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Thursday, May 31, 2001

Utah should say no to N-power

By Winston C. Weeks

      Predictably, the Utah Republican establishment has given its blessing to the Cheney-Bush energy plan, trumpeting potential benefits to Utah's economy. But in one key area -- reviving nuclear power -- this plan is a prescription for disaster for the state and the nation that Utah's leaders should resist vigorously.
      The president proposes a massive additional subsidy initiative to build new nuclear power plants to address the worst "energy crisis" since the 1970s. Touting nukes as clean and green, new and improved, stopping just short of "too cheap to meter", Bush promotes construction of enough new reactors to create enough nuclear waste to guarantee that Utah and Nevada will be dumped on for decades.
      The nuclear industry and the president know that their expansion plans are doomed without a dump site for spent fuel rods. The industry wants to build 50 new nuclear power plants in the next 20 years, which means a 50 percent increase in nuclear waste that will need to be stored and buried. So it's no surprise Bush and his "nuk -- u -- lur" buddies want the waste problem "resolved" soon. However, even if both the Yucca Mountain, Nev., burial grounds and the Private Fuel Storage "temporary" storage pad in Utah open for business, the existing waste coupled with newly generated waste will exceed their combined capacity.
      It's widely publicized that Utah's governor says nuclear power plant waste will be stored in Utah over his dead body, that our boys in Congress back him up on that and that 84 percent of Utahns agree. It hasn't been reported that Bush used the Xcel Energy headquarters as a backdrop for his St. Paul energy policy press conference. Xcel, formerly Northern States Power, is the driving force behind Private Fuel Storage (PFS), the limited liability corporation that wants to park its spent fuel rods on Skull Valley Goshute land until the government rams it down Nevada's throat. It's largely ignored that Leavitt is lukewarm in opposing Yucca Mountain and that our Republicans in Congress wholeheartedly endorse it.
      It should be understood that Utah will be affected negatively even if the high level nuke waste goes directly to Nevada without stopping here. The transportation of spent fuel rods poses unacceptable risks, and the creation of more nuclear power means more low level nuclear waste will be landfilled here. Beyond the waste problem, there is an extensive menu of reasons nuclear power is bad policy.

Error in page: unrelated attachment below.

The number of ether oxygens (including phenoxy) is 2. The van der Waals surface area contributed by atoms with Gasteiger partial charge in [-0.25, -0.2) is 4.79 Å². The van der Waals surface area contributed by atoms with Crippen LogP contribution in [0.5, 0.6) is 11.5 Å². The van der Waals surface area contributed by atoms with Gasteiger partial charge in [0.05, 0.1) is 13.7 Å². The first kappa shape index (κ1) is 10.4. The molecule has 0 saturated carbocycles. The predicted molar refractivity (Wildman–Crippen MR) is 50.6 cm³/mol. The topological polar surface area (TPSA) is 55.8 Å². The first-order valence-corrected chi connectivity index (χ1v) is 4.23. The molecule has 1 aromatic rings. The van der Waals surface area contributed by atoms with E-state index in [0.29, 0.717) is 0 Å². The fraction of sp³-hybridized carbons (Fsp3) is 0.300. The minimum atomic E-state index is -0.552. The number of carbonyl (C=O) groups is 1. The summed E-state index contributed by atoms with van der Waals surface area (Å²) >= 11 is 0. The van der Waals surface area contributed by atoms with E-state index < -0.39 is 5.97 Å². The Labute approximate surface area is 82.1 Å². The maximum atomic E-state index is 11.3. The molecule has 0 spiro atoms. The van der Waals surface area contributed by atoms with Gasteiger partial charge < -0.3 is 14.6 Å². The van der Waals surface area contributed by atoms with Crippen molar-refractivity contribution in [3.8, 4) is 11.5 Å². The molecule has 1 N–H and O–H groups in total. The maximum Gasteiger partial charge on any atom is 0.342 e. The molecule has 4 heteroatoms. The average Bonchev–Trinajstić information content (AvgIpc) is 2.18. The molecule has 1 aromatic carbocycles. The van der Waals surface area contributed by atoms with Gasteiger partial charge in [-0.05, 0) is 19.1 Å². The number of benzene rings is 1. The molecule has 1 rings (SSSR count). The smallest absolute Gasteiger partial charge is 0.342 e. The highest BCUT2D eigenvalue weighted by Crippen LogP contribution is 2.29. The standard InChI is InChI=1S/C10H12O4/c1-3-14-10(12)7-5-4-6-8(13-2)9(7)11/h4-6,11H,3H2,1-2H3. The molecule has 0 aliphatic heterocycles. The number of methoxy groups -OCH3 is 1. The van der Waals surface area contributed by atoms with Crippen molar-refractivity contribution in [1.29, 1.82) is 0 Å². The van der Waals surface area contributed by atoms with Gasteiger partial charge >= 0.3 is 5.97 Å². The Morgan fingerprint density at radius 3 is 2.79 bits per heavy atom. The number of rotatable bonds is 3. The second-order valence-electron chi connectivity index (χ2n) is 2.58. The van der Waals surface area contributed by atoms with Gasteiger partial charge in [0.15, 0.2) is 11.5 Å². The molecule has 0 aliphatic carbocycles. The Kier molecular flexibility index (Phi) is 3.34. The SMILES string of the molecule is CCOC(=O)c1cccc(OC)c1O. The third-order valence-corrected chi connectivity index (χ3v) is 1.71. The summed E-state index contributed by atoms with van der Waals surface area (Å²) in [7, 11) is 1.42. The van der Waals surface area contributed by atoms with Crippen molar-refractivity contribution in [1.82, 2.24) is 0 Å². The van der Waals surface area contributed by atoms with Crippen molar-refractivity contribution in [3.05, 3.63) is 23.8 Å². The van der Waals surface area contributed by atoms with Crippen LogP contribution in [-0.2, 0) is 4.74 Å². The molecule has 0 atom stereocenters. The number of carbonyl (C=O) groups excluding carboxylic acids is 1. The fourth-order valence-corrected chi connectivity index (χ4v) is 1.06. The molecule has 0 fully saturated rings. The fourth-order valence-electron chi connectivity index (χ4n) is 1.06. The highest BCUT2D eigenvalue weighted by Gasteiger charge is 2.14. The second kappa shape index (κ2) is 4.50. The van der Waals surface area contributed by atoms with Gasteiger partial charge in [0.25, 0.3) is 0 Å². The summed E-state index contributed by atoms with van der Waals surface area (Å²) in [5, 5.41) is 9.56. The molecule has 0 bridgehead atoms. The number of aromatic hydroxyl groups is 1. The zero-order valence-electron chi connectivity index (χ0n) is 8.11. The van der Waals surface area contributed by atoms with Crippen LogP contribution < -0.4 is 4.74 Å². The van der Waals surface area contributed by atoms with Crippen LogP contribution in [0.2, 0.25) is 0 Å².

The nuclear energy cycle is anything but clean and green. Four Corners uranium miners, millers and transporters suffering from cancer and fighting for compensation can attest to that. Contrary to the president's claims that nuclear power is free of greenhouse gas emissions, mining and fabricating nuclear fuel is highly energy intensive, using four to five times more polluting fuels per kilowatt produced than wind power and other renewable. Radioactive emissions are routine; they do not require an accident.
      Nuclear power is not economically competitive. Studies have estimated that each kilowatt of nuclear power costs $3,000 to $4,000 to produce. New natural gas-fired plants cost $400 to $600 per kilowatt, wind turbines $1,000 per kilowatt. Public Citizen reported in 1998 that 42 of the 108 then operating nuclear power reactors are more expensive to operate and maintain than the cost of replacement power in their own regions. No utility company has ordered a new reactor for more than two decades because they can't compete in a deregulated energy environment, and 89 percent of 400 utility executives surveyed in 1996 said they would not consider doing so. Most of these execs recall the WHOOPS financial meltdown in Washington state and are well aware of the $28 billion bailout (disguised as deregulation) of California nuclear utilities' "stranded costs."
      The Cheney-Bush energy package calls for renewal of the Price-Anderson Act, which limits the liability of the nuclear industry in the event of an accident. Taxpayers would pick up the tab above $7 billion (a serious accident could result in more than $300 billion in damages). Without that public subsidy shielding their liability, not even the most pro-nuclear utility would dream of building or operating a new reactor. Limited liability should sound familiar to our PFS-watchers in Congress.
      Lastly, in spite of industry claims to the contrary, the risks of a catastrophic reactor accident are still quite real. The U.S. Nuclear Regulatory Commission testified in 1986 that there was a 45 percent chance of a meltdown at a U.S. reactor by 2006. In 1994, former NRC Chairman Ivan Selin stated that economic pressures give utilities "incentive to cut corners" with safety, increasing the potential for accidents.
      Utah's leadership may find reasons to back some portions of the administration's energy plan, but if they support the nuclear initiatives they may some day have to look in the mirror and ask "over whose dead bodies?"

Winston C. Weeks represents the Citizens Education Project, a Utah-based nonprofit group concerned with environmental and social justice issues. The author was research director for Downwinders for many years.

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